When Philaret and Theoseba learned that these most illustrious guests were to visit their house, Philaret was very happy, but Theoseba was sad, for they did not have enough food. But Philaret told his wife to light the fire and to decorate their home. Their neighbors, knowing that imperial envoys were expected, brought everything required for a rich feast.
The envoys were impressed by the saint’s daughters and granddaughters. Seeing their beauty, their deportment, their clothing, and their admirable qualities, the envoys agreed that Philaret’s granddaughter, Maria was exactly what they were looking for. This Maria exceeded all her rivals in quality and modesty and indeed became Constantine’s wife, and the emperor rewarded Philaret.
Thus fame and riches returned to Philaret. But just as before, this holy lover of the poor generously distributed alms and provided a feast for the poor. He and his family served them at the meal. Everyone was astonished at his humility and said: “This is a man of God, a true disciple of Christ.”
He ordered a servant to take three bags and fill one with gold, one with silver, and one with copper coins. When a beggar approached, Philaret ordered his servant to bring forth one of the bags, whichever God’s providence would ordain. Then he would reach into the bag and give to each person, as much as God willed.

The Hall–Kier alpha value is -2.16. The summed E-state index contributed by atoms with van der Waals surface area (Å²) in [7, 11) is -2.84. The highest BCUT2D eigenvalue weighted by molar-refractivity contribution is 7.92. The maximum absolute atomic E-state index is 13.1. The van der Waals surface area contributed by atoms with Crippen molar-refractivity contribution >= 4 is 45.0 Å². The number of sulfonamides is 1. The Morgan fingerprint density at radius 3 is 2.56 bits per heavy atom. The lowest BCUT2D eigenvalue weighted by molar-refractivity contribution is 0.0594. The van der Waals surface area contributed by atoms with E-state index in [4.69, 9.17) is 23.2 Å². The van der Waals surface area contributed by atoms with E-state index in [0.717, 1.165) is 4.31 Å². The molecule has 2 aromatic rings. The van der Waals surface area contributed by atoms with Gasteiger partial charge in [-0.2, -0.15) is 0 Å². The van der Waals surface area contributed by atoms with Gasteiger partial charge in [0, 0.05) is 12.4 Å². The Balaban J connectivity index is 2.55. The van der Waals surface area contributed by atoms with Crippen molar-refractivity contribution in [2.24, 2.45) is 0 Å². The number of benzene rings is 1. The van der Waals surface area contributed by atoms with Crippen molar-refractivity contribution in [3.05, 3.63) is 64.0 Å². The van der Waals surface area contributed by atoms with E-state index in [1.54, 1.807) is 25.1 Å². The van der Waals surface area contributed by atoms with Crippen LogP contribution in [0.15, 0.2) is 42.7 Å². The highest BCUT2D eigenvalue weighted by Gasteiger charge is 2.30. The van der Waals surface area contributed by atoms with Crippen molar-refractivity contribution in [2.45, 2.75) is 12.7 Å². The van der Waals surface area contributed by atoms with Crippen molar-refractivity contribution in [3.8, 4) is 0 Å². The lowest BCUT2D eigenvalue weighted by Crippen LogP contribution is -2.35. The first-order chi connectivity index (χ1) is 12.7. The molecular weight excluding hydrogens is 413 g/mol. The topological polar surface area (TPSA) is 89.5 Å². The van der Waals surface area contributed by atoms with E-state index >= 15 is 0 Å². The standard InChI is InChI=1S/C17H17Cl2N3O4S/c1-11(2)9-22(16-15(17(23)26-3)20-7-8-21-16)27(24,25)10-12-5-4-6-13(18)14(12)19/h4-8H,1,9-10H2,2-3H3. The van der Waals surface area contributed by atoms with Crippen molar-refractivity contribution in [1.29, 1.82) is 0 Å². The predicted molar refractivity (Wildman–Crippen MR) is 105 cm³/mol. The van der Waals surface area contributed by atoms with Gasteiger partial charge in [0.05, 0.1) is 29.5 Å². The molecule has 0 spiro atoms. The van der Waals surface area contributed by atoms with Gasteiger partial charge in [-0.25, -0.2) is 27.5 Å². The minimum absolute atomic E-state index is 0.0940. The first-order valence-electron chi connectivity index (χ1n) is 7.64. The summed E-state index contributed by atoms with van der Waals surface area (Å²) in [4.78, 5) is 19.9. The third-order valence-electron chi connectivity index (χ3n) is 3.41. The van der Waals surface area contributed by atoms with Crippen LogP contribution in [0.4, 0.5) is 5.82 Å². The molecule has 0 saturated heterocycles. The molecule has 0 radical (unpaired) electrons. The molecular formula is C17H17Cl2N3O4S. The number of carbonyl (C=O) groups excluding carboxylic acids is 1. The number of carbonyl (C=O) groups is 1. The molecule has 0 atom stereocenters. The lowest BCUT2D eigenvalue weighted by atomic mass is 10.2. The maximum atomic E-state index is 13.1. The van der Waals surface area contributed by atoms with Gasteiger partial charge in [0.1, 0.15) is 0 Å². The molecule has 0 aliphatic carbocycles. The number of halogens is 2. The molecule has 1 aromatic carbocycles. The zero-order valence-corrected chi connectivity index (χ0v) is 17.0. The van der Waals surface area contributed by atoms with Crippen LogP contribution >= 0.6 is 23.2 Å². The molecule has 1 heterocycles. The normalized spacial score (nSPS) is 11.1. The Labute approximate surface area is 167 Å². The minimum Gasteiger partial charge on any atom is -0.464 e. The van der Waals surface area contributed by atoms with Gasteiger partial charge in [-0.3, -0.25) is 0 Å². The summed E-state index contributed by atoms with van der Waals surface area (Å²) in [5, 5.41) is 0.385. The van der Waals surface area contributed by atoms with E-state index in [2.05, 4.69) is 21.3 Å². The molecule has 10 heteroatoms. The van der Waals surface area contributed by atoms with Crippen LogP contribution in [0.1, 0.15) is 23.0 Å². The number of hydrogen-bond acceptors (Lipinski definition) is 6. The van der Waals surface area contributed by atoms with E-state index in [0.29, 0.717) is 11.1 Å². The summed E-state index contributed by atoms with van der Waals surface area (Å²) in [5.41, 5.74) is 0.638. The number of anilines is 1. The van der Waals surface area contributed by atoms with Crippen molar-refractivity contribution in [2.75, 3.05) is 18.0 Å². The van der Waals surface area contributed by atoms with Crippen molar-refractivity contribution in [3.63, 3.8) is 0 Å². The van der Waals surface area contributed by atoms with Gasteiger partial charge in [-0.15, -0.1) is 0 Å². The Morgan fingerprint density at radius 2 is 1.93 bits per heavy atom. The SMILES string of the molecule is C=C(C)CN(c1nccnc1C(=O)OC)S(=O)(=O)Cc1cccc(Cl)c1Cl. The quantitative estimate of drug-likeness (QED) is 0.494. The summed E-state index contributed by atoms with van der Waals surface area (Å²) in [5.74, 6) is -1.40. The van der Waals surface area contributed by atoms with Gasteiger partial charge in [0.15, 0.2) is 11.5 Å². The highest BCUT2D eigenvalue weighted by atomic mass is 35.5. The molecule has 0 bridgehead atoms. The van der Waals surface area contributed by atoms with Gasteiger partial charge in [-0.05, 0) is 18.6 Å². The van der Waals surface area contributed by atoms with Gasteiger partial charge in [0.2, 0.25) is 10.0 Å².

Saint Philaret refused to wear fine clothes, nor would he accept any imperial rank. He said it was enough for him to be called the grandfather of the Empress. The saint reached ninety years of age and knew his end was approaching. He went to the Rodolpheia (“The Judgment”) monastery in Constantinople. He gave some gold to the Abbess and asked her to allow him to be buried there, saying that he would depart this life in ten days.
He returned home and became ill. On the tenth day he summoned his family, he exhorted them to imitate his love for the poor if they desired salvation. Then he fell asleep in the Lord. He died in the year 792 and was buried in the Rodolpheia Judgment monastery in Constantinople.
The appearance of a miracle after his death confirmed the sainthood of Righteous Philaret. As they bore the body of the saint to the cemetery, a certain man, possessed by the devil, followed the funeral procession and tried to overturn the coffin. When they reached the grave, the devil threw the man down on the ground and went out of him. Many other miracles and healings also took place at the grave of the saint.
After the death of the righteous Philaret, his wife Theoseba worked at restoring monasteries and churches devastated during a barbarian invasion.
Martyr Ananias of Persia
While Saint Ananias was being tortured for his belief in Christ, he said, “I see a ladder leading to heaven, and radiant men calling me to a marvelous city of light.”
Venerable Botolph of Iken
No information available at this time.